Andrew Weathers Ensemble: Build A Mountain Where Our Bodies Fall
Full Spectrum Records

Andrew Weathers' latest ensemble collection is a panoramic suite that weaves various strands in American music-making into a vibrant whole. From sunblinded vocal drones and instrumental folk to classical minimalism and dazed psychedelia, the ambitious song-cycle features contributions from no less than eighteen individuals, with everything from strings (violin, fiddle, cello), woodwinds (flute, oboe, bass clarinet, and alto, soprano, and tenor saxophones), guitars (acoustic, electric), keyboards (electric piano, piano, organ, synthesizer), upright bass, accordion, and percussion (marimba, vibraphone) folded into the mix; field recordings and computer also factor into the production, as do vocals by CJ Boyd, Blaine Todd, and Weathers.

The work's utopian spirit can be attributed, at least in part, to Weathers' recent obsession with the Industry Workers of the World's Little Red Songbook (1909), a collection of union songs, hymns, and anthems about dismantling capitalism and giving power back to the workers. As an independent artist attempting to forge a living within a capitalist society, it's not altogether surprising that the book's contents would prove so inspirational (the project also came about as Weathers experienced a major life transition in moving from Oakland, California to Littlefield, Texas).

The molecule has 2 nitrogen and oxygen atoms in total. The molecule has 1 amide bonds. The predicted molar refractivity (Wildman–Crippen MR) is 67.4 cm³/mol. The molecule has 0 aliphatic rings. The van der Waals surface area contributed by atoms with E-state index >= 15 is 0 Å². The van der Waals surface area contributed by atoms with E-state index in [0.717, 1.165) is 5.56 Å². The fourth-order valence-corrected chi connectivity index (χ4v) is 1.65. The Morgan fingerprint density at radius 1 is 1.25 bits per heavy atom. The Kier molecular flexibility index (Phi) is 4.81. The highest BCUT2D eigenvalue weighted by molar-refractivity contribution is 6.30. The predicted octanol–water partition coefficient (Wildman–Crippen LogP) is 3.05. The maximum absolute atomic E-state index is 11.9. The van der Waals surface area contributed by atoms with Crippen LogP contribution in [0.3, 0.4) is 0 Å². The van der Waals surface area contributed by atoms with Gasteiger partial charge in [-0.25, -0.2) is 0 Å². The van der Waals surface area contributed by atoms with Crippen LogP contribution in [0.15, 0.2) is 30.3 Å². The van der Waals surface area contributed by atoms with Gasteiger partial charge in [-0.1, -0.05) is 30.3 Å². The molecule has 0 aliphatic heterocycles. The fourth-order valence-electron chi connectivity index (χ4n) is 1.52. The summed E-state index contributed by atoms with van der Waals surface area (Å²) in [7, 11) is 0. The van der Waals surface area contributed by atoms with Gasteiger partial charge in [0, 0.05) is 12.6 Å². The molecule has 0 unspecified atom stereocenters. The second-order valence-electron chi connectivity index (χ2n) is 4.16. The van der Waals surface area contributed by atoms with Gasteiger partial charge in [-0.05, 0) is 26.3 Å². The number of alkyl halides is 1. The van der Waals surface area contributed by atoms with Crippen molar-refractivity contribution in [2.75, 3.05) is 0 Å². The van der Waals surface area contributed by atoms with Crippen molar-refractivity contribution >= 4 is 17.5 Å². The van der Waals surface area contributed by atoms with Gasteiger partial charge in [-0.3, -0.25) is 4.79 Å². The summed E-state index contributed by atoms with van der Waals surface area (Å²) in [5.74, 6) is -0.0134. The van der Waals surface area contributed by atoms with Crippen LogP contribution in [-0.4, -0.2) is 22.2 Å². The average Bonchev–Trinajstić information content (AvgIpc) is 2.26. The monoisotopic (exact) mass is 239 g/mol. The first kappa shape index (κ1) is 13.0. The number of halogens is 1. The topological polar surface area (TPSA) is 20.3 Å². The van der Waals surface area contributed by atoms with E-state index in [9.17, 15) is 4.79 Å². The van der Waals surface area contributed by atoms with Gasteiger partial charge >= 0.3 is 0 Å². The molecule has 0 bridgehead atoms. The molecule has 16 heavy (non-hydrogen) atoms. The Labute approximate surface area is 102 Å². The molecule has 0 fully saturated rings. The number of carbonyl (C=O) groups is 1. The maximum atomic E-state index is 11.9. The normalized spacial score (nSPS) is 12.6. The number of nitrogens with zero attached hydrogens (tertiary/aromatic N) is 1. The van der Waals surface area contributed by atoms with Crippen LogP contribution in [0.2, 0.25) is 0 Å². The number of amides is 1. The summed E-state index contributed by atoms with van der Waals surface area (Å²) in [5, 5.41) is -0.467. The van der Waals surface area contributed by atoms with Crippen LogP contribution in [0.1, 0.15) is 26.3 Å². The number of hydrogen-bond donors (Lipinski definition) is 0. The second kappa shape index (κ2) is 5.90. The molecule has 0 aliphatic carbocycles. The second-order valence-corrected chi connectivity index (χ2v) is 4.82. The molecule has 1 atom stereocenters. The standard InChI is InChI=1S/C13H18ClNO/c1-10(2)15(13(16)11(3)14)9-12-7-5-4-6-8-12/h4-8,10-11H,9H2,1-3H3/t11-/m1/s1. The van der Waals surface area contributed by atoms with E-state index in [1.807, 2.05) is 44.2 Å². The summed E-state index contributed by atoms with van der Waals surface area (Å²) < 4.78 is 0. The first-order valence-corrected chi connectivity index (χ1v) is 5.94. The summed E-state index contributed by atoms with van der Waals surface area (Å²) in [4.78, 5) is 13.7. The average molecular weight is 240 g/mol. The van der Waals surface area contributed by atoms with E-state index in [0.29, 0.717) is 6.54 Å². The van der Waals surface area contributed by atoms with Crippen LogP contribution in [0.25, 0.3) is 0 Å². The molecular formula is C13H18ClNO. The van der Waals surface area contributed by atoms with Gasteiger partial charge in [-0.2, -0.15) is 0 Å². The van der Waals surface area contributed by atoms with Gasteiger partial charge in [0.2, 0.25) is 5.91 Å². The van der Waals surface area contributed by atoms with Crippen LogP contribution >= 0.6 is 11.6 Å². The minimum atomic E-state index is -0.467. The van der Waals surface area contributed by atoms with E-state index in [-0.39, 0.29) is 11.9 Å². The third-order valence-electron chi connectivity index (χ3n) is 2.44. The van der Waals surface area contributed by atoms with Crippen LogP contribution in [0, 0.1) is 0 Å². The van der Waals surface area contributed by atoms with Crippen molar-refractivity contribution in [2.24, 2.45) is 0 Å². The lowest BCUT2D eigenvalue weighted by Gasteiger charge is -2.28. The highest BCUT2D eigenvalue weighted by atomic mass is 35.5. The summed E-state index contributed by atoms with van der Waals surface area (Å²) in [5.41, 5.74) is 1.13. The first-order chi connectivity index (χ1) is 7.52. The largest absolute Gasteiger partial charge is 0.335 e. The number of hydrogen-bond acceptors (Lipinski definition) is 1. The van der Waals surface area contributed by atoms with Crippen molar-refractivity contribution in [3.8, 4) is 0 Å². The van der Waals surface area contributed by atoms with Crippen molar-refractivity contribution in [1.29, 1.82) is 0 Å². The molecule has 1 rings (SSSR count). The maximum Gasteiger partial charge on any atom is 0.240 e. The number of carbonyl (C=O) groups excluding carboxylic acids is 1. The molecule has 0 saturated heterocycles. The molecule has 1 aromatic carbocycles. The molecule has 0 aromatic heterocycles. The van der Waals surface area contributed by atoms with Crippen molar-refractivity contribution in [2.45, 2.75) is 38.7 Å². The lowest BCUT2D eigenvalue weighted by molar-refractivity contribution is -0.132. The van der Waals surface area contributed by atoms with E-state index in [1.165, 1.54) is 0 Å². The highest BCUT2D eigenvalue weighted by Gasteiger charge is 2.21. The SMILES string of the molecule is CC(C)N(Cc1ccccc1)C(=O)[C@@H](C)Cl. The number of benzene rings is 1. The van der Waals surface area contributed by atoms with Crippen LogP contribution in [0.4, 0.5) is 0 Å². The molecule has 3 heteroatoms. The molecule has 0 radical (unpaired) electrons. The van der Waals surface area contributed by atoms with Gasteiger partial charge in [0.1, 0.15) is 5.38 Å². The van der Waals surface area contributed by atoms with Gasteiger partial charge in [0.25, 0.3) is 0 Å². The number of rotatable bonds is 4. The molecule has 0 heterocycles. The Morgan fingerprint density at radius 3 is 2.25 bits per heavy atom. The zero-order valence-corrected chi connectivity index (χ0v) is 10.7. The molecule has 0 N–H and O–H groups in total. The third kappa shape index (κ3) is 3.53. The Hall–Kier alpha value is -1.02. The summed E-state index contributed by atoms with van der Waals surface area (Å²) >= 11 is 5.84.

However lyrically provocative the project is, it's the musical presentation that hits hardest. Though nine separate tracks are presented (split between vocal and instrumental pieces), the album plays like a suite of connecting parts, from the slow blossom of the placid, guitar-laden overture “The Proper Dream Always Projects The Phantom” to the peaceful resolution wrought by the set-ending “Tule Rush / Tule Mind.” A quietly uplifting spirit animates the dirge “I Am Left Buried Where I've Been,” which merges the naturalism of Weathers' earnest vocal delivery and dramatic guitar flourishes with the shimmer of Reich-styled marimba and keyboard pulsations. As affecting is the supplicating vocal meditation “The Light Pulse Earth Grid is a Channel,” where Weathers emotes expressively alongside a slow-motion blaze of guitars, accordions, and synthesizers, and the gentle, hymn-like “Astral Swords (Nine - A Future).”

While surprises regularly occur, from a proggy synthesizer that surfaces during “I Am Left Buried Where I've Been” to the unusual juxtaposition of acoustic guitar picking and swelling synthesizer drones within “Uplift! Infinite Fracturing,” the ensemble's nucleus remains guitar playing and the leader's voice. A bounty of instrument sounds constellates around that core, making for an ever-engaging presentation. Weathers' songwriting is consistently strong, but it's the dazzle incurred by the Ensemble's kaleidoscopic sprawl that argues most vehemently on the recording's behalf.

September 2017